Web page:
Some thoughts on Obama's speech
Like him or dislike him, Barack Obama has done something extraordinary with his speech on race. It was not simply an attempt to deflect attention from his politically dubious choice of pastors—though of course that was the immediate “inspiration” for it. It was also an attempt to forge a new relationship between race and politics. In fact, it will only work politically if it works idealistically; if it really does result in dialogue; if that dialogue really does find common ground.
Rick’s comment below shows something of the challenge this will be. For him, the impact of Obama’s eloquence is muted by two key facts. One is Obama’s having failed to distance himself from Wright before he became a serious candidate, the way Lyndon Johnson distanced himself from white supremacists. For Rick that raises at minimum a question of competence. Here, I think Rick has an important point. Obama had to have known his patriotism and his religious beliefs were going to be scrutinized: the former because of the nature of American politics these days and the latter because Obama himself made his faith part of his campaign. Did he really see no potential problems in Wright’s comments?
The second key fact is that some of the company that Wright has kept has made him suspicious of Obama’s values. In Rick’s case, it is seeing Wright “hang out” with anti-Semites.
Rick did temper the statement by noting that he might be overly sensitive on this point. Even so, being suspicious of politicians who “hang out with people who hang-out with anti-Semites” is going way too far. I doubt if anyone with an active political life has not hung out regularly with someone who has hung out with someone else who holds odious beliefs. This suspicion is, implicitly, a demand for an irrational level of purity.
Still, Rick’s concern underscores two points. 1) Wright’s statements have entangled Obama in America’s identity politics where many such sensitivities and suspicions lie in wait. 2) Obama has chosen to deal with this entanglement by grappling with and trying to change that politics.
It’s an amazing thing for a candidate to try. If he really pushes this; if he really makes this a part of his campaign in the manner that his speech suggests, then my admiration for him will be immense. But even if he does, will a dialogue emerge? If it does, will that dialogue really do any good, or will it simply prove a breeding ground for ugly sound bites?
The sad truth is, if it does not work very quickly, then even if Obama is doing all the right things, they may not bring him the nomination. Even if he gets it, these efforts may result in a victory for John McCain. For the Republicans would really have little choice but to counter his efforts and that, almost inevitably, means forcing the dialogue down into the gutter. That could work. And if it did, it would be interpreted as another victory of Rovian identity politics. At least in the short run, that would let loose a new round of hatred.comments powered by Disqus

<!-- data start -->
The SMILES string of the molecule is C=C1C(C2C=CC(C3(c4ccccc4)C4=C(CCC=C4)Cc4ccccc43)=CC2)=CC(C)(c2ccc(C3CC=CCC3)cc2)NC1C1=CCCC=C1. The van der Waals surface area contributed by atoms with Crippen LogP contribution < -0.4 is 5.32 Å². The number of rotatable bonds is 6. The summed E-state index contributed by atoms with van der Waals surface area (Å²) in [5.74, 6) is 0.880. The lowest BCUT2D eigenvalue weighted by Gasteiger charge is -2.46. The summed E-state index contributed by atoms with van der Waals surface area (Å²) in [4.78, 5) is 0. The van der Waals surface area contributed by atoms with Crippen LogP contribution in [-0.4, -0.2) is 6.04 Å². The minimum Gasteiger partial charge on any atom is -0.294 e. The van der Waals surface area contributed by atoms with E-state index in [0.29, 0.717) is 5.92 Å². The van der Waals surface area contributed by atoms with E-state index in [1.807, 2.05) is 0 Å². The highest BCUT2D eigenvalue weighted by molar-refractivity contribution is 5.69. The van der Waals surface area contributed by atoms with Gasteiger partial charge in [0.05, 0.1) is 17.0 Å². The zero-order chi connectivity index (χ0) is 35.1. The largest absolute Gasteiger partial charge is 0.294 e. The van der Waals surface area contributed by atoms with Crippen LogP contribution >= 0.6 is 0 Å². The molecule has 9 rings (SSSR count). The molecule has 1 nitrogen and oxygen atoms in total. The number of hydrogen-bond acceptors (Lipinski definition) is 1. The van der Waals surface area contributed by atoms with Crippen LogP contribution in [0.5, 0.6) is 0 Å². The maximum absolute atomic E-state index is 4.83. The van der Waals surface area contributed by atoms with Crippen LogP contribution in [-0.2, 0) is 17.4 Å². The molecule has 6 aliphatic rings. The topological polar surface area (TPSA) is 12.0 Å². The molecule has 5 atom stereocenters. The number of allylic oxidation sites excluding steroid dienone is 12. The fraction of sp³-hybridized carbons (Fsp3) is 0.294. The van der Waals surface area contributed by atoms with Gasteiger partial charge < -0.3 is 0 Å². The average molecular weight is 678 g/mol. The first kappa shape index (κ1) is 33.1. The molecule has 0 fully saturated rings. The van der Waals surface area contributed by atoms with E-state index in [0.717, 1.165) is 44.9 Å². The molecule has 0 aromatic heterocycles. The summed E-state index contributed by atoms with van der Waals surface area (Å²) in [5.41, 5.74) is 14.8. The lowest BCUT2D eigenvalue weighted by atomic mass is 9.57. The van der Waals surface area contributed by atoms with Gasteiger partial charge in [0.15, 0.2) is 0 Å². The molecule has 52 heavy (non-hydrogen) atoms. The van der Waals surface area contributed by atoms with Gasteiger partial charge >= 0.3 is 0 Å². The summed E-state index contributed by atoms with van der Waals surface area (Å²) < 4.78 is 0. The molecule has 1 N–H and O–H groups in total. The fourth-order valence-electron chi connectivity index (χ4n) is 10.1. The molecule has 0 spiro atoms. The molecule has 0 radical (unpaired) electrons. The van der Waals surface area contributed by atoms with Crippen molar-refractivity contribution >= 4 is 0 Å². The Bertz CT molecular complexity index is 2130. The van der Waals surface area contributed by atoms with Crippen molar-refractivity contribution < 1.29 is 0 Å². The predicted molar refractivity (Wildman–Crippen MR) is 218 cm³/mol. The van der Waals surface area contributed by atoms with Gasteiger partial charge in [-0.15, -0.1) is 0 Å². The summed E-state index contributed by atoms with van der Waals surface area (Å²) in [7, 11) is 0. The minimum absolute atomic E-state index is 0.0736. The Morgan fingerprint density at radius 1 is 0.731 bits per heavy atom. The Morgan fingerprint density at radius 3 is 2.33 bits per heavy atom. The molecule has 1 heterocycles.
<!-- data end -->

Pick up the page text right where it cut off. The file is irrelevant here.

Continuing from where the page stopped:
Randll Reese Besch - 3/30/2008
Race politicts again? Concentrating on Obama but not the inflaming theorcratic prophecy of Agee? Nuclear war with Iran not aggrivating enough?
Crypto-racism by omission? Am I wrong in my observations? I think not.
If only Obama had Dennis Kucinich's points that could turn this ship of state around 180 degrees like it needs to be. Obama isn't much of a liberal considering his connections to the nuclear industry and his talk of attacking Pakistan on "actionable intelligence" whether Pakistan wants them to or not. Be worried.
HNN - 3/20/2008
I think your observations are astute.
In my exchange with Ralph Luker I have explained a little further my reservations about Obama's being friends with somebody who's friends with an anti-Semite.
Ralph said: "The facts that Jeremiah Wright traveled to Libya with Farrakhan *24 years ago* and that Wright was Obama's pastor are, well, so what? That's the worst sort of guilt by association reasoning."
My Response: Say Obama was keeping company with a friend who was a communist. Would I find this objectionable? Of course not. But suppose this friend was a commmunist who gave an award to a person who believed that Stalin's regime was moral. Further suppose that this friend happened to serve as my church's pastor. Would I not be justified in wondering what Obama would be doing in such a church? Would you be saying to me that I am guilty of condemning Obama because of the friends he keeps? I don't think so. I question his judgment not his values. Why did he remain in the church? I have my suspicions, as I've indicated. But I don't really know. But he is running in part because he professes to have superior judgment. In this case I find his good judgment wanting.